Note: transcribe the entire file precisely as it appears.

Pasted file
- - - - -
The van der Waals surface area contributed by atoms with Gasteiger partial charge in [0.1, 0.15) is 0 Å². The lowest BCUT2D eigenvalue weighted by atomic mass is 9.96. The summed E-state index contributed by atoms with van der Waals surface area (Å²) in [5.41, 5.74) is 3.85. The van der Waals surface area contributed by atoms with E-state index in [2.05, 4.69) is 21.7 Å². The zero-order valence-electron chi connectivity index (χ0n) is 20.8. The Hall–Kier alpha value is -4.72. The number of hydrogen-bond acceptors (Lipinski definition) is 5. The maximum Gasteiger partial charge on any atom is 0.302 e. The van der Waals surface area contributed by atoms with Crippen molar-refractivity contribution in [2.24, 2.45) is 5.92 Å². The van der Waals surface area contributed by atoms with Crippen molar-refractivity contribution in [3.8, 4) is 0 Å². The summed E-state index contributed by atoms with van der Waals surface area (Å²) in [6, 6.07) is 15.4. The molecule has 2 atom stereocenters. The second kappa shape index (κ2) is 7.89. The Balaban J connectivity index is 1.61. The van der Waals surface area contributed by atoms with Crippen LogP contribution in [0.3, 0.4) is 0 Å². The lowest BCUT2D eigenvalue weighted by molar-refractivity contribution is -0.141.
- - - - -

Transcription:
The van der Waals surface area contributed by atoms with Gasteiger partial charge in [0.1, 0.15) is 0 Å². The lowest BCUT2D eigenvalue weighted by atomic mass is 9.96. The summed E-state index contributed by atoms with van der Waals surface area (Å²) in [5.41, 5.74) is 3.85. The van der Waals surface area contributed by atoms with E-state index in [2.05, 4.69) is 21.7 Å². The zero-order valence-electron chi connectivity index (χ0n) is 20.8. The Hall–Kier alpha value is -4.72. The number of hydrogen-bond acceptors (Lipinski definition) is 5. The maximum Gasteiger partial charge on any atom is 0.302 e. The van der Waals surface area contributed by atoms with Crippen molar-refractivity contribution in [2.24, 2.45) is 5.92 Å². The van der Waals surface area contributed by atoms with Crippen molar-refractivity contribution in [3.8, 4) is 0 Å². The summed E-state index contributed by atoms with van der Waals surface area (Å²) in [6, 6.07) is 15.4. The molecule has 2 atom stereocenters. The second kappa shape index (κ2) is 7.89. The Balaban J connectivity index is 1.61. The van der Waals surface area contributed by atoms with Crippen LogP contribution in [0.3, 0.4) is 0 Å². The lowest BCUT2D eigenvalue weighted by molar-refractivity contribution is -0.141.